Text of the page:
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GRAMOPHONE (05/2015)
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Carus 83337

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Reviewer: David Vickers


Telemann claimed that while a law student he composed a psalm for St Thomas’s every fortnight. His earliest extant sacred work, Ich hebe meine Augen auf zu den Bergen, was probably composed around 1703, and the pattern-based construction of six concise movements reveals Telemann has already cultivated a fondness for contrasting textures using simple means and an uncanny awareness of tuneful vocal writing and delicate rhetorical effects.


Christoph Graupner’s Vergnügte Ruh, beliebte Seelenlust (presumably composed for Darmstadt before 1711) is scored for solo soprano, two recorders, two muted violins and two ‘violettas’. L’Arpa Festante’s softly lyrical playing and Winter’s shapely singing reveal abundant melodious charm and an appealing sense of pastoral instrumental colour in Graupner’s setting of the same Lehms poem that Bach used in 1726 for his sublime alto cantata (No 170).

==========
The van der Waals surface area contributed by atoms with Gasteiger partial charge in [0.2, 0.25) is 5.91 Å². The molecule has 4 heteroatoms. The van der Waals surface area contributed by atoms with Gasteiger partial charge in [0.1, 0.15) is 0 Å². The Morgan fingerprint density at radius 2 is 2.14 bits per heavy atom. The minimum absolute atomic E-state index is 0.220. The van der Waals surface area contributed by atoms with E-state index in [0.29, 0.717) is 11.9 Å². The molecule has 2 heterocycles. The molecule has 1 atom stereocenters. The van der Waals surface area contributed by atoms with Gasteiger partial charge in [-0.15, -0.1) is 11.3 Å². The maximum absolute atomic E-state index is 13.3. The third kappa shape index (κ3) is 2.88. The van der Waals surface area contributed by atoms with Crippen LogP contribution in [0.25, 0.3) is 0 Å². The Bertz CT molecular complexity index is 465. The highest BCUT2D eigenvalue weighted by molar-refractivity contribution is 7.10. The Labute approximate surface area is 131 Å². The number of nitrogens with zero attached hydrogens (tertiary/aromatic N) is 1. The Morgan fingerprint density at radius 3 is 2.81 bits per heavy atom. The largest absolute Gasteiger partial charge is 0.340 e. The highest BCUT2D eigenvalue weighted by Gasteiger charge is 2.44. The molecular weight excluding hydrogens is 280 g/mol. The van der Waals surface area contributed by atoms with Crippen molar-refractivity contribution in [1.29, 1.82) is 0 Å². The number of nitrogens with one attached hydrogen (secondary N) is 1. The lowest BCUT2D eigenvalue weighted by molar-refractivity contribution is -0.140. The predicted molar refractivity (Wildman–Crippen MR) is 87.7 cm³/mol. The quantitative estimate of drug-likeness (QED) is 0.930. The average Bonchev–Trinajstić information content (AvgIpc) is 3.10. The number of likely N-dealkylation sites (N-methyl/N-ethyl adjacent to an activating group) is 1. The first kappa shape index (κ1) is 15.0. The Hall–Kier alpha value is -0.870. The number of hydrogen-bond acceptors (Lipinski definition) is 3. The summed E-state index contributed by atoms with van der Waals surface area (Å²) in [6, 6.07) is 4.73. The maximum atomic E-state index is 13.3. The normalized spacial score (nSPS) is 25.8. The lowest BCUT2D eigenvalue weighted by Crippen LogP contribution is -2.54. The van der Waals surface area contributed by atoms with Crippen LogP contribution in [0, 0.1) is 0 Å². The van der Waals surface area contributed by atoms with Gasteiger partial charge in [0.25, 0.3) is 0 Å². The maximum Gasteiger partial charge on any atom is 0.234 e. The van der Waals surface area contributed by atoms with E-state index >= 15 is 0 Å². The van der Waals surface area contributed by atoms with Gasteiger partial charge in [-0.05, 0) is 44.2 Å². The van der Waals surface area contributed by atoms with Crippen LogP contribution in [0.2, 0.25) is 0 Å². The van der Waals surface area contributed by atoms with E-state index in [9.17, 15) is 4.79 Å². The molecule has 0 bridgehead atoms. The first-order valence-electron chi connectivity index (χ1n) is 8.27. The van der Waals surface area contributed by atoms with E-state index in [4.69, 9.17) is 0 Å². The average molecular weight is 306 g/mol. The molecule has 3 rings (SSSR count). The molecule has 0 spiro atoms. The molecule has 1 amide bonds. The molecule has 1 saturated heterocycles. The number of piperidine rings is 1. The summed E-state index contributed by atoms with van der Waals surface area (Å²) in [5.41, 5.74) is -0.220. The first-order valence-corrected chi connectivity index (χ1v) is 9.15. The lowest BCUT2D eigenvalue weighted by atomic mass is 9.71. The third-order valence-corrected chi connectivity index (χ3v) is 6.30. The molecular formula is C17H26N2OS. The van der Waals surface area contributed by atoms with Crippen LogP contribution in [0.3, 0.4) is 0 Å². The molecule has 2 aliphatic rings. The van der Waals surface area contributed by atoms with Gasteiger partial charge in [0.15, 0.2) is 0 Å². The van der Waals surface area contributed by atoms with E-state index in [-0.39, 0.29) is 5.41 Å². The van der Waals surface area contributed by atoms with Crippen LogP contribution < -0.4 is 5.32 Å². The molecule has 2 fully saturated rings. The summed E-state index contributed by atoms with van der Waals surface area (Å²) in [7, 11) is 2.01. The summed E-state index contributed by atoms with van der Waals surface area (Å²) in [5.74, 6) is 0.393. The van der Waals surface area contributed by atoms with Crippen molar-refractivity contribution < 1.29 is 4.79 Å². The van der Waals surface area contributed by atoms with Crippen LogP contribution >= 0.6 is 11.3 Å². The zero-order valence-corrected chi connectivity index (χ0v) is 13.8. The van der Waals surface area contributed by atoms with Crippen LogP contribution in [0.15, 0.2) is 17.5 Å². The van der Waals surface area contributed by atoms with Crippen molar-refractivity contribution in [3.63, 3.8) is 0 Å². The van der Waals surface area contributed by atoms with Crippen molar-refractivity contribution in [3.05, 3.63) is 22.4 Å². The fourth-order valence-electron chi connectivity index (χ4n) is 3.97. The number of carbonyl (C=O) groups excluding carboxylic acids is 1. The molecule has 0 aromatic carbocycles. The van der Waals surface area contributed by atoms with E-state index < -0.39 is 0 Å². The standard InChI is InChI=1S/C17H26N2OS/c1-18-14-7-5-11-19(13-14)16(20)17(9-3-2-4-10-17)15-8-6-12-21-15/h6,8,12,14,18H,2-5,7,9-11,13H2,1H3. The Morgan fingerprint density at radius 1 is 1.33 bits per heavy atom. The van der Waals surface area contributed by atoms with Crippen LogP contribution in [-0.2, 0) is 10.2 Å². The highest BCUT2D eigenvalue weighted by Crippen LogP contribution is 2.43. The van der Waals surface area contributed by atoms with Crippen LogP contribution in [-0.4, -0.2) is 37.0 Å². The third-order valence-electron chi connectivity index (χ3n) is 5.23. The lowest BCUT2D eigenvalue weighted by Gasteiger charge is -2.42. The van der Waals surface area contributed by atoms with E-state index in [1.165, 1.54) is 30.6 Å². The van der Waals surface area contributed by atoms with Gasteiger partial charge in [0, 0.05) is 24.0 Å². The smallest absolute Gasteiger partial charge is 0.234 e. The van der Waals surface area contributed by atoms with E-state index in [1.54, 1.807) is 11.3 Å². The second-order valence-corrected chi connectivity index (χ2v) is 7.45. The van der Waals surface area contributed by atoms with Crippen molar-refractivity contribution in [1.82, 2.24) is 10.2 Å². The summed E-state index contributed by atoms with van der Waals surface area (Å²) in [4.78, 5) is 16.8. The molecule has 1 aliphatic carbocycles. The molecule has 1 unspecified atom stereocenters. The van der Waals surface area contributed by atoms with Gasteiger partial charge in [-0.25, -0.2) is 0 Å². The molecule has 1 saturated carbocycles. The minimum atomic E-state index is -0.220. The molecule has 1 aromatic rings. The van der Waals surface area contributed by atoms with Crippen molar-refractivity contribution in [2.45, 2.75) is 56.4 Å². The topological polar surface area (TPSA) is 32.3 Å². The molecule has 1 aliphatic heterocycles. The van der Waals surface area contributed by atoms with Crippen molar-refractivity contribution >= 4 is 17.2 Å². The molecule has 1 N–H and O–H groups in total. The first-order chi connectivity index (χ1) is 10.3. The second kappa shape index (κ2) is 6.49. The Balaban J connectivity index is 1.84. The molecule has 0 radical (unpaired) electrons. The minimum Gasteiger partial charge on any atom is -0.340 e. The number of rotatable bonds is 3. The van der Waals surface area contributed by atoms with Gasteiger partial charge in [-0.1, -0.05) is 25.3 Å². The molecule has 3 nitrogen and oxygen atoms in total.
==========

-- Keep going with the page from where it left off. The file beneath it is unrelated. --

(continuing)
Proceedings conclude with Heinichen’s modern madrigal-form cantata Herr, nun lässest du deinen Diener, which is a Lutheran treatment of Simeon’s Nunc dimittis for the Feast of the Purification of Mary. Probably composed around 1709, when the former Thomasschule pupil was composer at the opera house and director of the town’s collegium musicum, its centrepiece slow aria is sung consolingly by Hans Jörg Mammel in dialogue with Christoph Hesse’s tender violin obbligato. These excellent performances remind us how many of the finest Saxonian Baroque composers had close ties with the university town long before Bach turned up in 1723.



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